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Monday, November 21, 2011


Whether an arbitration agreement contained in an unregistered (but compulsorily registrable) instrument is valid and enforceable? An arbitration agreement in an unregistered instrument which is not duly stamped, is valid and enforceable? Held Yes.

The Court cannot act upon a document or the arbitration clause therein, if the document is unregistered and not duly stamped. But if the deficit duty and penalty is paid in the manner set out in section 35 or section 40 of the Indian Stamp Act, 1899 the document can be acted upon or admitted in evidence, the Supreme Court had ruled in SMS Tea Estates Pvt Ltd V M/s Chandmari Tea Co. Pvt. Ltd.15.  The Supreme Court provided the procedure to be adopted where the arbitration clause is contained in a document which is not registered (but compulsorily registrable) and which is not duly stamped:
(i)  The Court should, before admitting any document into evidence or action upon such document, examine whether the instrument/document is duly stamped and whether it is an instrument which is compulsorily registrable.

(ii) If the document is found to be not duly stamped, section 35 of Stamp Act bars the said document being acted upon. Consequently, even the arbitration clause therein cannot be acted upon. The Court should then proceed to impound the document under section 33 of the Stamp Act and follow the procedure under sections 35 and 38 of the Stamp Act.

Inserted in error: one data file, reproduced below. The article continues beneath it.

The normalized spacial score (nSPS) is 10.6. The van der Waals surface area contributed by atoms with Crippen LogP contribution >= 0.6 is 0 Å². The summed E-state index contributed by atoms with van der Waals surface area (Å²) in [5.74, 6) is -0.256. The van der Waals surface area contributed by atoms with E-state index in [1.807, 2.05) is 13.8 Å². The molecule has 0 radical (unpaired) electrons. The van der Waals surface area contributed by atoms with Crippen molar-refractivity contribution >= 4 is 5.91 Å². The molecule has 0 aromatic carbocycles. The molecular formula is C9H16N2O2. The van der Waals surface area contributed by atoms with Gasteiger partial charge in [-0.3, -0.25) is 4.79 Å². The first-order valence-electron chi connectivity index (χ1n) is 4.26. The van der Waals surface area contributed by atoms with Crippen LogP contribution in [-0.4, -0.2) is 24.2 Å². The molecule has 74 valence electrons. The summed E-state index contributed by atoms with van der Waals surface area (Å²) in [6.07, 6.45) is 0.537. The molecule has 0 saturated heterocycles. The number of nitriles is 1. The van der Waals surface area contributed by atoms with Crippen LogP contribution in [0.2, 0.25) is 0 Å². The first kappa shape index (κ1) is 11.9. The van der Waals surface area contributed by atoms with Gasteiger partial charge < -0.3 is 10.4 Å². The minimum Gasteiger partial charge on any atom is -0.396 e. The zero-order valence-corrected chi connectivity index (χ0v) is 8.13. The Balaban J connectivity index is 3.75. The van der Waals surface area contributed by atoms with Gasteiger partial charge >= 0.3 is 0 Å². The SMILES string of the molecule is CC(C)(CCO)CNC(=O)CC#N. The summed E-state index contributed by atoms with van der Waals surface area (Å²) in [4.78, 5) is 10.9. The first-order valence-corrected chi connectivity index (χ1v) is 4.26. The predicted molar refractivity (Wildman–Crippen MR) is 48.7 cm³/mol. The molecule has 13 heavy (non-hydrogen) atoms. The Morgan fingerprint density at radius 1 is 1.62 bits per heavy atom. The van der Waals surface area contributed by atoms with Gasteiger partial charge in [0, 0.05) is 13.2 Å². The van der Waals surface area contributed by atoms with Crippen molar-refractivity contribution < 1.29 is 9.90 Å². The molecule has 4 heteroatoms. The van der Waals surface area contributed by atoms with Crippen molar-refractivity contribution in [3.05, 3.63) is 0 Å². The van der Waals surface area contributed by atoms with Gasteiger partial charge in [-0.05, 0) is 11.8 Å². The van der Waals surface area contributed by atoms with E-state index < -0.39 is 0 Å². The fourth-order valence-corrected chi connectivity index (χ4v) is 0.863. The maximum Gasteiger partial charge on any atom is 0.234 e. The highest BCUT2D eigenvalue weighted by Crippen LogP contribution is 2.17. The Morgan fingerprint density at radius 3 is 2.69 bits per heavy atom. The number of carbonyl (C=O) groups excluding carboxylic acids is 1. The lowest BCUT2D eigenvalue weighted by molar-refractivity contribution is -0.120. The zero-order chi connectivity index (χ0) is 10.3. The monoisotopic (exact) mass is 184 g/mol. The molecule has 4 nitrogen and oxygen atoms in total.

(iii) If the document is found to be duly stamped, or if the deficit stamp duty and penalty is paid, either before the Court or before the collector (as contemplated in section 35 or 40 of the Stamp Act), and the defect with reference to deficit stamp is cured, the court may treat the document as duly stamped.  

(iv) Once the document is found to be duly stamped, the Court shall proceed consider whether the document is compulsorily registrable. If the document is found to be not compulsorily registrable, the Court can act upon the arbitration agreement without any impediment.

(v) If the document is not registered, but is compulsorily registrable, having regard to section 16(1) (a) of the Act, the Court can de-link the arbitration agreement from the main document, as an agreement independent of the other terms of the document, even if the document itself cannot in any way affect the property or cannot be received as evidence of any transaction affecting such property. The only exception is where the respondent in the application demonstrates that the arbitration agreement is also void and unenforceable. If the respondent raises any objection that the arbitration agreement was invalid, the court will consider the said objection before proceeding to appoint an arbitrator.

(vi) Where the document is compulsorily registrable, but is not registered, but the arbitration agreement is valid and separable, what is required to be borne in mind is that the Arbitrator appointed in such a matter cannot reply upon the unregistered instrument except for two purposes, that is (a) as evidence of contract in a claim for specific performance, and (b) as evidence of any collateral transaction which does not require registration.

Prepared by: S. Hemanth

Advocate at Hemanth & Associates